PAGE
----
- Building A Second Ocean helicopter carrier. While not enjoying the capabilities of a large deck supercarrier, HMS Ocean has a unique troop and aviation capability few navies possess. With some modifications, the design could be adapted into a V/STOL carrier, since the vessel itself was adapted from HMS Invincible. A second ship should be purchased with such a role in mind, equipped with former RAF Harriers (see above) or potentially the F-35B Joint Strike Fighter.
- Scrap the PAAMs missile ships. Without the need for large supercarriers to protect, these over-costly and very complicated Type 45 destroyers are so much overkill and should be canceled, saving up to £6 billion. The older Type 42 should be allowed to expire with the excellent Duke frigates updated to enhance its proven Sea Wolf anti-missile defense. The latter should soon be complemented and eventually replaced with a new type of missile corvette, often advocated here as the “new destroyer“.
- Sell the Albion and Bulwark dock landing ships. These huge and hugely expensive warships would make excellent command ships for small navies like Canada, who is seeking just such a craft. The Bay class LSDs should be kept for now, and eventually replaced with the type of high speed vessels currently used by the US Navy, of a type the British are familiar.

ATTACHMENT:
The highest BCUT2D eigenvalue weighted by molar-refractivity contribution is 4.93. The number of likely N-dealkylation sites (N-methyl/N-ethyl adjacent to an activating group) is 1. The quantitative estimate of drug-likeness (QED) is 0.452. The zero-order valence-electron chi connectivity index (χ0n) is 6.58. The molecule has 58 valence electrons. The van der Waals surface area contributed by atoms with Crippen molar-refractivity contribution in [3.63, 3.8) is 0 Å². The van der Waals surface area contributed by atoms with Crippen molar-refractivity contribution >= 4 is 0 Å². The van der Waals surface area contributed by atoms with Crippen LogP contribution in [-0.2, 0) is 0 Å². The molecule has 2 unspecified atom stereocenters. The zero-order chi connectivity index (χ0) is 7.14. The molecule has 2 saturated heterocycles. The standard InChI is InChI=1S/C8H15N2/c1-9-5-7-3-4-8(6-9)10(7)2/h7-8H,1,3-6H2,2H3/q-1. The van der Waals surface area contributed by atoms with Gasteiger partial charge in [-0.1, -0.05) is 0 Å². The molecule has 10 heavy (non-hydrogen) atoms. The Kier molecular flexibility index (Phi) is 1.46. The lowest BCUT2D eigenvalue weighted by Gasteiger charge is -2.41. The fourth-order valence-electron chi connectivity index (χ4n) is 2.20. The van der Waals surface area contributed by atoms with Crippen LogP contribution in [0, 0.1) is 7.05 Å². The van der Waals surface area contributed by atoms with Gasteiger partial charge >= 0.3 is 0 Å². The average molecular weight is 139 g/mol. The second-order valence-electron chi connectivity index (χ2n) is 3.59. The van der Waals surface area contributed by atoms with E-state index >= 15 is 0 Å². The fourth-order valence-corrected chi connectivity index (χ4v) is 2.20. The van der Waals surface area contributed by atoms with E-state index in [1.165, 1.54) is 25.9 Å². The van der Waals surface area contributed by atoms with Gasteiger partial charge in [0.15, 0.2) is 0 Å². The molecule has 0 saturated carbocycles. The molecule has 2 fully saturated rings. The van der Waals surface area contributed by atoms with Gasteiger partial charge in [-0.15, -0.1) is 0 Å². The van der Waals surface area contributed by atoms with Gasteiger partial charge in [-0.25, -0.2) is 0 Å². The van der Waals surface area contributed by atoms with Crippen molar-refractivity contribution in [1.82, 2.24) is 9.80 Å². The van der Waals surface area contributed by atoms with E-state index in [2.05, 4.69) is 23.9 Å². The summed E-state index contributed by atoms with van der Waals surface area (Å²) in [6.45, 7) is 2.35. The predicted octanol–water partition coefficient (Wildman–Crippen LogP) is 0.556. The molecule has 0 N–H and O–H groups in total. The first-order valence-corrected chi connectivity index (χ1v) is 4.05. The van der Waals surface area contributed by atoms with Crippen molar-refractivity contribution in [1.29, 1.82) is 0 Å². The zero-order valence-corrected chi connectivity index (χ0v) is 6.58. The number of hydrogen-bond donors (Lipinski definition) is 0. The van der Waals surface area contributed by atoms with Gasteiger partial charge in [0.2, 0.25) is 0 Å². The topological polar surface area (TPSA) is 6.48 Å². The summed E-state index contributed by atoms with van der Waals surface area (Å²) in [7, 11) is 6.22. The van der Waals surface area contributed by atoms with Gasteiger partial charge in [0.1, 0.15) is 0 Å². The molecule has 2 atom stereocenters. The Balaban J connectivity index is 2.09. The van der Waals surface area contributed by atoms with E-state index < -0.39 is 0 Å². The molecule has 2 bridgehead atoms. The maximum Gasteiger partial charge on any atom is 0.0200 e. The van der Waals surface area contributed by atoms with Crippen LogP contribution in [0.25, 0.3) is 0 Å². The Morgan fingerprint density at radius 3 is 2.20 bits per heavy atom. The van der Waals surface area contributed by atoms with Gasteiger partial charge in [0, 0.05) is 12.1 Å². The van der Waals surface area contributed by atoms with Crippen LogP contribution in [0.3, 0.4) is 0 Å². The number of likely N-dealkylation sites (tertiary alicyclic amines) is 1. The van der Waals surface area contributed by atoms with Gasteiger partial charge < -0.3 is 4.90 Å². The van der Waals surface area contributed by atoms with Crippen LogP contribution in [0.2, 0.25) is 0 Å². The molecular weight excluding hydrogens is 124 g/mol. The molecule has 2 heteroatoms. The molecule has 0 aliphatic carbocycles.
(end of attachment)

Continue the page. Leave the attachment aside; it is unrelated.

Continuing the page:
For the future, we think the transformation will be complete. Unmanned Combat Air Systems will dominate the air as the once manned fighter and bombers ruled supreme. At sea, the naturally stealthy submarine armed with cruise missiles will drive larger surface vessels into port, leaving only small shore-clinging corvettes able to carry on the surface warfare mission. On land, the infantry riding into wheeled battle taxis and armed with increasing lethal manned portable guided weapons will end the reign of the tank, which will be unable to carry the amount of defenses required to make it survivable in the precision era.
Until then we think our modest proposals for investment in affordable Hybrid Weapons is Britain’s hope for sustaining a practical and capable military force well into this new century, just as such changes will renew the still dominant US Armed Forces.